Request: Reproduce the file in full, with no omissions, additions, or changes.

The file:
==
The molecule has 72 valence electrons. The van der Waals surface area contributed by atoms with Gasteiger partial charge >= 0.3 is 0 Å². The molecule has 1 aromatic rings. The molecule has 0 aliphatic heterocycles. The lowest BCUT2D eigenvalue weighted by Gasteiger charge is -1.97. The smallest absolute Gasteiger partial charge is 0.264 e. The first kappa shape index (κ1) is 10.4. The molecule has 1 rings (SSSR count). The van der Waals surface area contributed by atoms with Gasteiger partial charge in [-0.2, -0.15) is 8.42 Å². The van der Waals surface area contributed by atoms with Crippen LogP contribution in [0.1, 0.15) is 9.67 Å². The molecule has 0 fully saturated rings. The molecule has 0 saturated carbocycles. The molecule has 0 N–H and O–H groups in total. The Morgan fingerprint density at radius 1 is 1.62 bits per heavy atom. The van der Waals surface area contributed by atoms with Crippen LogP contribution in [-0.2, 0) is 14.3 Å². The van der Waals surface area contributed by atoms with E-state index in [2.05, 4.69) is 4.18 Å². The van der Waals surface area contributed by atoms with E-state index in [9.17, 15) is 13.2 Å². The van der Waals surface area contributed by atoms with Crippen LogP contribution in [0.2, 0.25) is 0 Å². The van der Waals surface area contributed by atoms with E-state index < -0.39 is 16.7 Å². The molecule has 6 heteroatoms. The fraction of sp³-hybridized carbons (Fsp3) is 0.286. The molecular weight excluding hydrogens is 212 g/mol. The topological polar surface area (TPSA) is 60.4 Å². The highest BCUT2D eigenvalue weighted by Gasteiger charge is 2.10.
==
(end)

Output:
The molecule has 72 valence electrons. The van der Waals surface area contributed by atoms with Gasteiger partial charge >= 0.3 is 0 Å². The molecule has 1 aromatic rings. The molecule has 0 aliphatic heterocycles. The lowest BCUT2D eigenvalue weighted by Gasteiger charge is -1.97. The smallest absolute Gasteiger partial charge is 0.264 e. The first kappa shape index (κ1) is 10.4. The molecule has 1 rings (SSSR count). The van der Waals surface area contributed by atoms with Gasteiger partial charge in [-0.2, -0.15) is 8.42 Å². The van der Waals surface area contributed by atoms with Crippen LogP contribution in [0.1, 0.15) is 9.67 Å². The molecule has 0 fully saturated rings. The molecule has 0 saturated carbocycles. The molecule has 0 N–H and O–H groups in total. The Morgan fingerprint density at radius 1 is 1.62 bits per heavy atom. The van der Waals surface area contributed by atoms with Crippen LogP contribution in [-0.2, 0) is 14.3 Å². The van der Waals surface area contributed by atoms with E-state index in [2.05, 4.69) is 4.18 Å². The van der Waals surface area contributed by atoms with E-state index in [9.17, 15) is 13.2 Å². The van der Waals surface area contributed by atoms with Crippen LogP contribution in [0.2, 0.25) is 0 Å². The van der Waals surface area contributed by atoms with E-state index < -0.39 is 16.7 Å². The molecule has 6 heteroatoms. The fraction of sp³-hybridized carbons (Fsp3) is 0.286. The molecular weight excluding hydrogens is 212 g/mol. The topological polar surface area (TPSA) is 60.4 Å². The highest BCUT2D eigenvalue weighted by Gasteiger charge is 2.10.